A Little Understanding

One morning, a small pet store owner was tacking a sign above his door that read “Puppies For Sale.”
 Signs like that have a way of attracting small children, and sure enough, a little boy appeared on his doorstep.

“How much are you going to sell the puppies for?” he asked.

The store owner replied, “Anywhere from $30 to $50.”

The little boy reached in his pocket and pulled out some change. “I have $2.37,” he said. “Can I please look at them?”

The store owner smiled and whistled. Out of the kennel came Lady, who ran down the aisle of his store followed by five teeny, tiny balls of fur.
 One puppy was lagging considerably behind.

Immediately the little boy singled out the lagging, limping puppy and said, “What’s wrong with that little dog?”

The store owner explained that the veterinarian had examined the little puppy and had discovered it didn’t have a hip socket. It would always limp. It would always be lame.

The little boy became excited. “That is the puppy that I want to buy.”

The store owner said, “No, you don’t want to buy that little dog. If you really want him, I’ll just give him to you.”

The little boy got quite upset. He looked straight into the store owner’s eyes, pointing his finger, and said, “I don’t want you to give him to me. That little dog is worth every bit as much as all the other dogs and I’ll pay full price. In fact, I’ll give you $2.37 now, and 50 cents a month until I have him paid for.”

The store owner countered, “You really don’t want to buy this little dog. He is never going to be able to run and jump and play with you like the other puppies.”

To his surprise, the little boy reached down and rolled up his pant leg to reveal a badly twisted, crippled left leg supported by a big metal brace.

He looked up at the store owner and softly replied, “Well, I don’t run so well myself, and the little puppy will need someone who understands!”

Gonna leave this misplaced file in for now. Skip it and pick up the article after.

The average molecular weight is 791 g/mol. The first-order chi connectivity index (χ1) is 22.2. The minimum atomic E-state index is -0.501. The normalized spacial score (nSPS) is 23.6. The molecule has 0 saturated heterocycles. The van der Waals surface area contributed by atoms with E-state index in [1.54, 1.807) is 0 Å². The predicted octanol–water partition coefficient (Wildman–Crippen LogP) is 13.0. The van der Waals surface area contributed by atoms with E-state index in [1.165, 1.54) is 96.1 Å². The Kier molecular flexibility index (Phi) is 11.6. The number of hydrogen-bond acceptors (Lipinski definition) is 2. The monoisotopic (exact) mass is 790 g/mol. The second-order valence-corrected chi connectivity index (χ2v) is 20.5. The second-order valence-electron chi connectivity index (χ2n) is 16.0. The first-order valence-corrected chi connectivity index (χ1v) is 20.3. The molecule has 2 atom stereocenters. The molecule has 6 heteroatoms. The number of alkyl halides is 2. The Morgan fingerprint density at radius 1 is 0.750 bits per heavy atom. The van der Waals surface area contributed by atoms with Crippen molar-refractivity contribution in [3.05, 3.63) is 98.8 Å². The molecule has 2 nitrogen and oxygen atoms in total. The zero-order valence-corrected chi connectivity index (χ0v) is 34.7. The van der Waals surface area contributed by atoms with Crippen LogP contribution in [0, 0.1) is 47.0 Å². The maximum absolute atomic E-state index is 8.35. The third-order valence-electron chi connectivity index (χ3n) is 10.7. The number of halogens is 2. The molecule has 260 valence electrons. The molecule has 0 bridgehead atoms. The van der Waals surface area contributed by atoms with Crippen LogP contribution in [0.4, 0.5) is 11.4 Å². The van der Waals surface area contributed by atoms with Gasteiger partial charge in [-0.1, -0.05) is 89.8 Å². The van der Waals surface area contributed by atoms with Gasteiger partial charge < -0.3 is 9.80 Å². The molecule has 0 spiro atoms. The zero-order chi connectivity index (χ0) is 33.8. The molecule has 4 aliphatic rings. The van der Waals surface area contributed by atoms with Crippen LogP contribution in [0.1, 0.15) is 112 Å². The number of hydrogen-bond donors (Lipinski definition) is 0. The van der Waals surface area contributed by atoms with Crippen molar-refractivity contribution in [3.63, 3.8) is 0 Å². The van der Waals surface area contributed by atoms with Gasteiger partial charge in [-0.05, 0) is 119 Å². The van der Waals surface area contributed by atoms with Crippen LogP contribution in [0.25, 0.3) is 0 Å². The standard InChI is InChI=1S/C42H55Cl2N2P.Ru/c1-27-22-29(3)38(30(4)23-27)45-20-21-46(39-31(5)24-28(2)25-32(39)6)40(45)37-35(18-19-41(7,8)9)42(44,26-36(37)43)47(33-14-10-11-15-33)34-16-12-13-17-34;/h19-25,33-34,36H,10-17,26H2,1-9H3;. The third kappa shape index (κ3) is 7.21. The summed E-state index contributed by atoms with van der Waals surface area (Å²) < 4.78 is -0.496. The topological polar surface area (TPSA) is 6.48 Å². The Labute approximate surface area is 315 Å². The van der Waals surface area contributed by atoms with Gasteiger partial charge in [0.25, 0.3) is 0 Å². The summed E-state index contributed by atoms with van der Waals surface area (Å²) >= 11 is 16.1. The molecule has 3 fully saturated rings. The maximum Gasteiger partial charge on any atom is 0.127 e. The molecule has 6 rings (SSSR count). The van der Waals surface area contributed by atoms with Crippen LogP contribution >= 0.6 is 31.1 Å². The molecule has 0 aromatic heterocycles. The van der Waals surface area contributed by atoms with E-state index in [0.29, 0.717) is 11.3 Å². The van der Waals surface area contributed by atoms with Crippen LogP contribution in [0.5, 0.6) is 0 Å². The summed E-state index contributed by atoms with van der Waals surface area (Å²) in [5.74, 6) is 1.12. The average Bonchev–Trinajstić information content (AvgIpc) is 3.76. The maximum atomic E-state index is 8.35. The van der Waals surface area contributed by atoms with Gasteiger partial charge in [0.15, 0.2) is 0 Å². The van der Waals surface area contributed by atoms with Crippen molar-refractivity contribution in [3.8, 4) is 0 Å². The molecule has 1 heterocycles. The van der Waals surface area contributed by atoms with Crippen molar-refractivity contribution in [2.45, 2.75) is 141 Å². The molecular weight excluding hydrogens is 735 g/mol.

Monday Morning Perspective

“No law or ordinance is mightier than understanding.”  -Plato

“To effectively communicate, we must realize that we are all different in the way we perceive the world and use this understanding as a guide to our communication with others.”  -Tony Robbins

One of the most common hurdles I have to overcome as a consultant is to make two seemingly opposite individuals work together in harmony. Teaching people a basis for effective communication is one approach we use frequently. However, it often comes down to each individual’s willingness to make a conceded effort to understand the other that really changes the nature of a relationship.  Without that understanding, layers of misunderstanding lead to a lack of trust. A lack of trust tends to make people question motives and perpetuates a cycle by which an entire relationship (personal or professional) can wither on the vine.

Opening dialogue with someone whom you find yourself trapped in a destructive cycle with is certainly a challenge. Yet, the alternative of saying nothing only ensures that you’ll stay steadfast on the path to continued misunderstanding.

The hardest thing for us to do is to intentionally shatter our perception of any given scenario by gaining a greater understanding of the other person’s point of view. Once we do that, we have the ability to see beyond our own thought processes and personal feelings and to gain a valuable insight into the minds and hearts of others.

If knowledge is power, then understanding is paramount. For without understanding, knowledge is nothing more than an archive of useless facts.

Have a wonderful week!

Warmest Regards,

Crystal Dyer

© Crystal Dyer 2011. All rights reserved.
ISSN: 2158-1355


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